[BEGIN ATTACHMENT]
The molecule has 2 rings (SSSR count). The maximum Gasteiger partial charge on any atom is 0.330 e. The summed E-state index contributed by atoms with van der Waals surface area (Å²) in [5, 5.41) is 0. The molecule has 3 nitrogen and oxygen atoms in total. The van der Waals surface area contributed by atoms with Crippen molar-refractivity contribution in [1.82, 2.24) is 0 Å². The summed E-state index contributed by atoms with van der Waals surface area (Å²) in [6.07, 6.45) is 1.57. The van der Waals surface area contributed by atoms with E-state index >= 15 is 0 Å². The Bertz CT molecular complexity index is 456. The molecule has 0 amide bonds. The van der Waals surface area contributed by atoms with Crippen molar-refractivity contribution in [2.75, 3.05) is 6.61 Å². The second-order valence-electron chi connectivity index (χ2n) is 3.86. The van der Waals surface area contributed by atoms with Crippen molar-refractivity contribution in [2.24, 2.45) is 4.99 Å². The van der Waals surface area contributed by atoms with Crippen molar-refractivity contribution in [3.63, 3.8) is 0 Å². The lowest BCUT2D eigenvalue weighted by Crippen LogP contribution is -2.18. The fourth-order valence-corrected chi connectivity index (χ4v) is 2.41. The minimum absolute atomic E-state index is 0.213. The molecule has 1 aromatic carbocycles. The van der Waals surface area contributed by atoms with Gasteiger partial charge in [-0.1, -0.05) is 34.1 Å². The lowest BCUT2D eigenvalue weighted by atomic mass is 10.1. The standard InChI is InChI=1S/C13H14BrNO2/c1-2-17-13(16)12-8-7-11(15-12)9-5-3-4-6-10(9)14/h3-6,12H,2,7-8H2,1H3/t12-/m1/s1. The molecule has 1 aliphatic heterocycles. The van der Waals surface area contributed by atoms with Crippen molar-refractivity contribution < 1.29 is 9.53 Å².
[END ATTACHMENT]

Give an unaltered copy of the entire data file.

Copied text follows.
The molecule has 2 rings (SSSR count). The maximum Gasteiger partial charge on any atom is 0.330 e. The summed E-state index contributed by atoms with van der Waals surface area (Å²) in [5, 5.41) is 0. The molecule has 3 nitrogen and oxygen atoms in total. The van der Waals surface area contributed by atoms with Crippen molar-refractivity contribution in [1.82, 2.24) is 0 Å². The summed E-state index contributed by atoms with van der Waals surface area (Å²) in [6.07, 6.45) is 1.57. The van der Waals surface area contributed by atoms with E-state index >= 15 is 0 Å². The Bertz CT molecular complexity index is 456. The molecule has 0 amide bonds. The van der Waals surface area contributed by atoms with Crippen molar-refractivity contribution in [2.75, 3.05) is 6.61 Å². The second-order valence-electron chi connectivity index (χ2n) is 3.86. The van der Waals surface area contributed by atoms with Crippen molar-refractivity contribution in [2.24, 2.45) is 4.99 Å². The van der Waals surface area contributed by atoms with Crippen molar-refractivity contribution in [3.63, 3.8) is 0 Å². The lowest BCUT2D eigenvalue weighted by Crippen LogP contribution is -2.18. The fourth-order valence-corrected chi connectivity index (χ4v) is 2.41. The minimum absolute atomic E-state index is 0.213. The molecule has 1 aromatic carbocycles. The van der Waals surface area contributed by atoms with Gasteiger partial charge in [-0.1, -0.05) is 34.1 Å². The lowest BCUT2D eigenvalue weighted by atomic mass is 10.1. The standard InChI is InChI=1S/C13H14BrNO2/c1-2-17-13(16)12-8-7-11(15-12)9-5-3-4-6-10(9)14/h3-6,12H,2,7-8H2,1H3/t12-/m1/s1. The molecule has 1 aliphatic heterocycles. The van der Waals surface area contributed by atoms with Crippen molar-refractivity contribution < 1.29 is 9.53 Å².